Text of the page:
As a child grows and becomes more active, there is a possibility they might experience an accidental eye injury. Parents can help prevent some of those accidents.

“Firework safety is very important. Sparklers burn at over 1,200 degrees Fahrenheit so they can really injure an eye very quickly,” she said. “Toddlers can accidentally get cigarette burns on their eyes. And then if they play sports, we want to try to encourage them to wear sport safety goggles so that they don’t get any injuries to the eyes.”

Even if a child isn’t participating in sports, outdoor time should include eye protection. Ultraviolet rays can be harmful.

“UV protection is also super important for kids. The younger they can start wearing UV protection, the less likely they will have cataracts or macular degeneration when they become adults. The sunglasses should say 99% or 100% of the UVA and UVB rays,” Dr. Rice said.

Many children use mobile devices, both in school and for entertainment. Dr. Rice encourages parents to monitor the use of these devices.

“I always like to tell my parents and my patients about how to prevent nearsightedness. It’s related to how close we (hold devices) to our face and how long we do it before we take a break,” she said. “I recommend a good working distance of about 16 inches from their face, which is usually about the distance from their middle finger to their elbow from their eye bone. So, just below chest level and right above the belly button.”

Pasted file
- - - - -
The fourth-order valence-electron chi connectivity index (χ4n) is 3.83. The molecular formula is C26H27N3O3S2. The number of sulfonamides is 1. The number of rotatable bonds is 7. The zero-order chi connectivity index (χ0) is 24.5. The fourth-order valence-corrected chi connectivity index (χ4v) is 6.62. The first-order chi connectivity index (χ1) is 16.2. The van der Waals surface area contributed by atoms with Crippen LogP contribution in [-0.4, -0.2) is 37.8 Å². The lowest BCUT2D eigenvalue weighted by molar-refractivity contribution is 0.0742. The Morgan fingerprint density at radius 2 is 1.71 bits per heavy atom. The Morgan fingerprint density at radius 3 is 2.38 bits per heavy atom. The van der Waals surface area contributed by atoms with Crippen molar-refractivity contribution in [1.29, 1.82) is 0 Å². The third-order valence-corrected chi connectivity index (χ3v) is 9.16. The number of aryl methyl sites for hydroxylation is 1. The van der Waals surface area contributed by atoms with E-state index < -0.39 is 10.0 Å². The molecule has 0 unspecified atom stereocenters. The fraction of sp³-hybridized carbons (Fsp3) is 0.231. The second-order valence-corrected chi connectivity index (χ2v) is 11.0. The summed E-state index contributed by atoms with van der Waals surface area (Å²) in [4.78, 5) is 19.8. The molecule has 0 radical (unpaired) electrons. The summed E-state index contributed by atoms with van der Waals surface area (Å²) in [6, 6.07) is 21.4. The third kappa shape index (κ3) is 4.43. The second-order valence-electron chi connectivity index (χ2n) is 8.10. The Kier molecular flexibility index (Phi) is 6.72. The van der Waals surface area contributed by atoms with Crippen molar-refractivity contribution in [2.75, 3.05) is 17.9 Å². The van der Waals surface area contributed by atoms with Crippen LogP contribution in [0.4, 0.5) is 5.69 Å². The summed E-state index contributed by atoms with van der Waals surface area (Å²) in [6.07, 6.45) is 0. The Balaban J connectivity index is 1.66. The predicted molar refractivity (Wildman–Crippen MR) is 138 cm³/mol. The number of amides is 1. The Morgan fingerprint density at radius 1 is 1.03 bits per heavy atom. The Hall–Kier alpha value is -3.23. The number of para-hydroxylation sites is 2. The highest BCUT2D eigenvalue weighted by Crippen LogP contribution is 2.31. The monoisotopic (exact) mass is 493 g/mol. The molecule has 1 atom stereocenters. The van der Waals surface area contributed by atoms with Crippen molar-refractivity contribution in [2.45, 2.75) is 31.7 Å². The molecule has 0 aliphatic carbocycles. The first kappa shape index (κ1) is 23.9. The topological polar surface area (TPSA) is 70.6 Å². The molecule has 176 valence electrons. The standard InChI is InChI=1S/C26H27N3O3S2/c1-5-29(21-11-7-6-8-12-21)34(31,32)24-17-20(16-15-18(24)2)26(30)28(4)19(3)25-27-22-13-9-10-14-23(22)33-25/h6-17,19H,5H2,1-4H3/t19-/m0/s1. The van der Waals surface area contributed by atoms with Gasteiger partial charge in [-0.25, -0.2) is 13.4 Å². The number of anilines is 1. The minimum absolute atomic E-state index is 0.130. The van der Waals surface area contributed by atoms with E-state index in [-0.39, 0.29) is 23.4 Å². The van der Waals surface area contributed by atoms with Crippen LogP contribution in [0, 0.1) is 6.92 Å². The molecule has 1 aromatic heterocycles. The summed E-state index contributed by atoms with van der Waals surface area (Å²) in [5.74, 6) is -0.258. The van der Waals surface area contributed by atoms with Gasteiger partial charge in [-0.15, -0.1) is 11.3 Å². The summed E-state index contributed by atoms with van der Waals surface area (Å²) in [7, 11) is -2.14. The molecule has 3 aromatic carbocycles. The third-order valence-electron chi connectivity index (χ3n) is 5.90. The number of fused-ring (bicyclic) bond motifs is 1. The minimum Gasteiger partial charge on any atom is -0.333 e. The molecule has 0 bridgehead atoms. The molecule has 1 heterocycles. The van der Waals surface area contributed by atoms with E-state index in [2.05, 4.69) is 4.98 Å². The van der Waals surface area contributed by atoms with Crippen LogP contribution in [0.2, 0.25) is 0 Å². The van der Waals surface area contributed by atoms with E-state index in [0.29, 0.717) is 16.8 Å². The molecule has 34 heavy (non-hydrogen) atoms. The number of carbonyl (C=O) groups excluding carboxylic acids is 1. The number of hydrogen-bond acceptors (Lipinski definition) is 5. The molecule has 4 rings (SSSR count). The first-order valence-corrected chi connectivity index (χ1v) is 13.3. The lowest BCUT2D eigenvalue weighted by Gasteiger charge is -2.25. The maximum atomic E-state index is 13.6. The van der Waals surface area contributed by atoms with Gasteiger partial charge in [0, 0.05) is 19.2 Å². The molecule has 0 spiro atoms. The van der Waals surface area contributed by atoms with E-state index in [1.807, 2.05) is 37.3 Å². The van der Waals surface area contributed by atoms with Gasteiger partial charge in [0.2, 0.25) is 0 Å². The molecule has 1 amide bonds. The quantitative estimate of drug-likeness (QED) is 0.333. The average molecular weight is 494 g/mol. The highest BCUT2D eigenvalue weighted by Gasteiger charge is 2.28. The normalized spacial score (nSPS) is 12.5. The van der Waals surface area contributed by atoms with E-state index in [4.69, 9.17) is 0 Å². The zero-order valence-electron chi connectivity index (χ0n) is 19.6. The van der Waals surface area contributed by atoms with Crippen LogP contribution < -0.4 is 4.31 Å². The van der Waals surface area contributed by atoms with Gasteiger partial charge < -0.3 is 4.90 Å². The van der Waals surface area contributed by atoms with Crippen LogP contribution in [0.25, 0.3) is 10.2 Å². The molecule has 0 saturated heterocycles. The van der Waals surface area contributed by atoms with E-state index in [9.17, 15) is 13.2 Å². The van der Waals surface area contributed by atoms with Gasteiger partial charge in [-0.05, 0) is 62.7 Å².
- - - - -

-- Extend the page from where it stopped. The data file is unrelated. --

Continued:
Dr. Rice said it’s important for children to take breaks when using mobile devices. During the pandemic, some research suggested children under age nine that have a lot of handheld screen time are more likely to become nearsighted at an earlier age, and then need much stronger glasses before they become adults.

“I recommend always following the 20-20 rule. So, 20 minutes of near work, then a 20 second break where they look off in the distance. I play ‘I Spy’ with my child and entertain him during that 20 second break,” Rice said.

A child’s diet can also impact their vision. She recommends eating leafy, green vegetables and dark, orange vegetables to help maintain eye health. Leafy greens contain lutein, zeaxanthin and vitamin C, antioxidants that protect eyes from harmful UV rays, according to WebMD. Orange vegetables contain beta-carotene, potassium and fiber, which protect the eye’s surface and over time, may prevent macular degeneration.